May 19, 2006 at 11:09 am #1218623
I’m not sure if anyone can answer this. I currently live in Germany and love getting down to the Bavarian and Swiss Alps. On my last two trips we decided to bivouac instead of staying in the hut. However, I’m not sure if this is exactly legal or not. The huts are great and it is a nice way to go lite. However, I really like getting out in the wilderness and appreciate sleeping out under the stars and getting to use all this expensive gear. Just wondering if anyone had anyone experience in the European Alps and could help me out.
Thanks in advance.May 19, 2006 at 11:51 am #1356624
Likely against regulations, but …
you could BIVOUAC,
if you are alone or with just one other person,
do it off the trail,
right before or after dark,
pack up first thing in the morning,
and leave no trace.
If you want to CAMP, or are with a large group, do so in the huts or in the valley campgrounds.
In Switzerland (Interlaken), I remember an official looking helicopter came snooping around the area right around dusk.May 25, 2006 at 2:26 am #1356929
Casey, we have had no trouble in the Alps in France or Italy. Generally as long as you are actually in the wilderness (not near a hut etc) and don’t put up the shelter till the evening and are gone by early morning you are fine. Lonely Planet guide books are great. Norway and the Scandanavian countries are much better. We are off to Norway this year and there it is very much encouraged. There are plenty of resources on the net also. good campingMay 25, 2006 at 3:52 am #1356932
@rcaffinLocale: Wollemi & Kosciusko NPs, Europe
I can tell you what the rules in France are, and I suspect they will be similar elsewhere.
You are not allowed to CAMP in many places. But the word CAMP refers to CAR camping. I assume this is not what you mean.
Putting a little one or two man tent up somewhere up in the mountains just for the night is called a BIVOUAC. This is usually quite legal. Even in some places where you are not meant to bivouac, there is little anyone will do about it.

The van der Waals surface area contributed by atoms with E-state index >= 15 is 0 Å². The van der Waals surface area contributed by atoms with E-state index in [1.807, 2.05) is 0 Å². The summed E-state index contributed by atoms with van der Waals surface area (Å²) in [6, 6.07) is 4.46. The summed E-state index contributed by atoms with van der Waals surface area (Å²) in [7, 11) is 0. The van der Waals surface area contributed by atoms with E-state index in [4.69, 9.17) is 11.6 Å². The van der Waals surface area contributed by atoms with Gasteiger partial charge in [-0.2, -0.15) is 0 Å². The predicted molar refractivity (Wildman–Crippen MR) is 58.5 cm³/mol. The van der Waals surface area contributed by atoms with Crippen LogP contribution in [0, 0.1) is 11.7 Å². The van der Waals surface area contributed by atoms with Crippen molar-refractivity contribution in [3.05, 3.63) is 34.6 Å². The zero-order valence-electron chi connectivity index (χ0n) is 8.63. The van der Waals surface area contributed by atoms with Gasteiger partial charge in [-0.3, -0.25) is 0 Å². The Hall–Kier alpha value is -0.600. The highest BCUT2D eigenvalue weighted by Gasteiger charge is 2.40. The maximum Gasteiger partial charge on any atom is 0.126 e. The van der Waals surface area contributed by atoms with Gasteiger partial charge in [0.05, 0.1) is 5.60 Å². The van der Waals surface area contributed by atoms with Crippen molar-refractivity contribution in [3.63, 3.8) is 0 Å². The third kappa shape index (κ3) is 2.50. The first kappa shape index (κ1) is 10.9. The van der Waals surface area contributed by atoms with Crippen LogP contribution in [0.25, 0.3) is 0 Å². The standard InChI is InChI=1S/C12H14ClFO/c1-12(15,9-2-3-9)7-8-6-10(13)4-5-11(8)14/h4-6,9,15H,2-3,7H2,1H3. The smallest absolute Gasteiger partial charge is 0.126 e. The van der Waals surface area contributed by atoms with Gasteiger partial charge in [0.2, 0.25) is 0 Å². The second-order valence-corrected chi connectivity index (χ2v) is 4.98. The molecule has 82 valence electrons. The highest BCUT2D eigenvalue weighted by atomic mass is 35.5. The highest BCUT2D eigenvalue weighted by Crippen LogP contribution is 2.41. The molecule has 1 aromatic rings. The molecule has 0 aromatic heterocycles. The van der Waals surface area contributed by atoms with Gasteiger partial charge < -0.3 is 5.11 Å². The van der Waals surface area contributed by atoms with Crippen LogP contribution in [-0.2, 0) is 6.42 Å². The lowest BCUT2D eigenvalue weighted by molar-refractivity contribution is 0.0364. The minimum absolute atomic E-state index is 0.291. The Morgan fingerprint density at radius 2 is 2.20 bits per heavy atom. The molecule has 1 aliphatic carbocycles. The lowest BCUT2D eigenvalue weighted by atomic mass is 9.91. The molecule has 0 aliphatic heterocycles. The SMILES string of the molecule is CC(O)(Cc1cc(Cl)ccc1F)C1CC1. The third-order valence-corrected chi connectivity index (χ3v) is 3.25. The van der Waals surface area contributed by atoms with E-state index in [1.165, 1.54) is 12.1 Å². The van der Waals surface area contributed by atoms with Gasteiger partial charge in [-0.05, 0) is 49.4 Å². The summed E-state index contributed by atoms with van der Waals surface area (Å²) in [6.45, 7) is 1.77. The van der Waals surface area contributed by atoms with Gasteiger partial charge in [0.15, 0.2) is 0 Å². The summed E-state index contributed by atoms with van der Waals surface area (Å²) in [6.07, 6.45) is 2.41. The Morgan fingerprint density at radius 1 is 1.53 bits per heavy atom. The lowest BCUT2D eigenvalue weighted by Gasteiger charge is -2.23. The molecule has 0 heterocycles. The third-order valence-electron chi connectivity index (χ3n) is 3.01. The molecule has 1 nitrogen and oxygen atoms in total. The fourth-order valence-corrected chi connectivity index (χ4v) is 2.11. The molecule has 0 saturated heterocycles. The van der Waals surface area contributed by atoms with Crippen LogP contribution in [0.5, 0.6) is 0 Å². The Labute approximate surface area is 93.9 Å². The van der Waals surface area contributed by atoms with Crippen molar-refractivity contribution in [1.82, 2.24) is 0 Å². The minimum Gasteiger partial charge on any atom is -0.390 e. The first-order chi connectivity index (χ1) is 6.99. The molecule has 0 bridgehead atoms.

There is a restriction on bivouacs next to SOME gites and refuges. You have to be a minimum distnace away – out of sight is usually enough. I was challenged once when camped up above a refuge in Spain – in my very bright orange! tent, clearly visible from the refuge, but by the time the Guardian reached us we were in our sleeping bags, and not moving that night! Since we were coming down towards his refuge rather then starting from it, we were able to say we hadn’t seen the signs. He asked us to be away by 9 am the next morning, I assured him we would be gone before that, so he wished us a good night and left.
So you should not have any problems if you are out of sight of the huts.May 25, 2006 at 11:09 am #1356946
The past two times we did camp out the situation was just like you described. We set up our tents at dusk and were out of there by morning. A group of guys and I climbed the Zugspitze last weekend and we decided to stay in the hut. It was fun (a.k.a large amounts of beer) but actually pitching a tent and sleeping in the open is a large part of the experience for me.
Thanks again.May 26, 2006 at 7:03 am #1356998
Even in the Netherlands, one of the most crowed places in the world in which whatever is left of Nature is managed as a park, it is possible to bivouac. Officially it is forbidden, but I have done it many times and occasionally I have been discovered by officials. If you camp in a minimalist way, and not in the middle of a bird nesting area or so, it is usually tolerated if you camp late and leave early. The only “penalty” I ever had to pay was listening to a lecture about the local nature and the plans to improve its quality. Pleasant and informative enough!
The same holds for the rest of Western Europe. Sleeping at the fields of a farmer is usually OK as well after you have asked for permission at the closest farm, which may not even own the land. In practice some sort of permission is arranged easily. The only exception may be camping near a well trodden long distance track where people might be exposed to people who abused the hospitality.
If you end up in a village, try camping in a public park and don’t try to hide yourself. You’ll be surprised how easy you can get away with this. In towns along waterways or lakes you can often pitch your tent where boats are allowed to moor. Usually this is quite legal and often it even toilet facilities are provided. This can be the cheapest way to spend a night with all the benefits of civilization.
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